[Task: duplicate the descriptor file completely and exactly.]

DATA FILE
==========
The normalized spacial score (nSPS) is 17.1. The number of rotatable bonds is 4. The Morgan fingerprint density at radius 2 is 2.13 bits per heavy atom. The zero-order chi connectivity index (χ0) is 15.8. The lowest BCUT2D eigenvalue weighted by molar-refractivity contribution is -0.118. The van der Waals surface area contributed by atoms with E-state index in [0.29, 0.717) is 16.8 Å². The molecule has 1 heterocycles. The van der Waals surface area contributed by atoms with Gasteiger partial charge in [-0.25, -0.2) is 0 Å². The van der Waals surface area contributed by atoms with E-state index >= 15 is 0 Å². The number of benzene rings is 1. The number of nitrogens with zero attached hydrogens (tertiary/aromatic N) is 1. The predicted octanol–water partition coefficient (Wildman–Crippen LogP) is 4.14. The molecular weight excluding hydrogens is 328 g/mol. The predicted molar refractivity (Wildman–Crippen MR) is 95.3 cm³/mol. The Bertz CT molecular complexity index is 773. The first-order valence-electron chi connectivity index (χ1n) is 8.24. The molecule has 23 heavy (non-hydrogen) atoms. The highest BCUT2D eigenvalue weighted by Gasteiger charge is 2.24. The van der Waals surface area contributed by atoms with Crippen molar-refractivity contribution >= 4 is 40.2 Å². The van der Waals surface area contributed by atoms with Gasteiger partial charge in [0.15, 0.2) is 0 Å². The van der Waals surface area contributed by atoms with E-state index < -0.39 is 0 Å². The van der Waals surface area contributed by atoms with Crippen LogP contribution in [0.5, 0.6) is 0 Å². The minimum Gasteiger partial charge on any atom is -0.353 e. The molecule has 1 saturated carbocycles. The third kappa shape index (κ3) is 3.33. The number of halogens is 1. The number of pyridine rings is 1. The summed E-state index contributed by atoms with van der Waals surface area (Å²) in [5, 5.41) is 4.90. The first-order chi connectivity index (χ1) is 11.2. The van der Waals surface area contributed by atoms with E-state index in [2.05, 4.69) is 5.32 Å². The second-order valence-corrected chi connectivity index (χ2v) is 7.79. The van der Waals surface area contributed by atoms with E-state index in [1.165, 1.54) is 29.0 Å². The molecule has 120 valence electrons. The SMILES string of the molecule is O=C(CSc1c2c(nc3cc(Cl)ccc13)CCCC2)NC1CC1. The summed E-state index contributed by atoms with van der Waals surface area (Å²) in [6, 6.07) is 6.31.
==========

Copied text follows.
The normalized spacial score (nSPS) is 17.1. The number of rotatable bonds is 4. The Morgan fingerprint density at radius 2 is 2.13 bits per heavy atom. The zero-order chi connectivity index (χ0) is 15.8. The lowest BCUT2D eigenvalue weighted by molar-refractivity contribution is -0.118. The van der Waals surface area contributed by atoms with E-state index in [0.29, 0.717) is 16.8 Å². The molecule has 1 heterocycles. The van der Waals surface area contributed by atoms with Gasteiger partial charge in [-0.25, -0.2) is 0 Å². The van der Waals surface area contributed by atoms with E-state index >= 15 is 0 Å². The number of benzene rings is 1. The number of nitrogens with zero attached hydrogens (tertiary/aromatic N) is 1. The predicted octanol–water partition coefficient (Wildman–Crippen LogP) is 4.14. The molecular weight excluding hydrogens is 328 g/mol. The predicted molar refractivity (Wildman–Crippen MR) is 95.3 cm³/mol. The Bertz CT molecular complexity index is 773. The first-order valence-electron chi connectivity index (χ1n) is 8.24. The molecule has 23 heavy (non-hydrogen) atoms. The highest BCUT2D eigenvalue weighted by Gasteiger charge is 2.24. The van der Waals surface area contributed by atoms with Crippen molar-refractivity contribution >= 4 is 40.2 Å². The van der Waals surface area contributed by atoms with Gasteiger partial charge in [0.15, 0.2) is 0 Å². The van der Waals surface area contributed by atoms with E-state index < -0.39 is 0 Å². The van der Waals surface area contributed by atoms with Crippen LogP contribution in [0.5, 0.6) is 0 Å². The minimum Gasteiger partial charge on any atom is -0.353 e. The molecule has 1 saturated carbocycles. The third kappa shape index (κ3) is 3.33. The number of halogens is 1. The number of pyridine rings is 1. The summed E-state index contributed by atoms with van der Waals surface area (Å²) in [5, 5.41) is 4.90. The first-order chi connectivity index (χ1) is 11.2. The van der Waals surface area contributed by atoms with E-state index in [2.05, 4.69) is 5.32 Å². The second-order valence-corrected chi connectivity index (χ2v) is 7.79. The van der Waals surface area contributed by atoms with E-state index in [1.165, 1.54) is 29.0 Å². The molecule has 120 valence electrons. The SMILES string of the molecule is O=C(CSc1c2c(nc3cc(Cl)ccc13)CCCC2)NC1CC1. The summed E-state index contributed by atoms with van der Waals surface area (Å²) in [6, 6.07) is 6.31.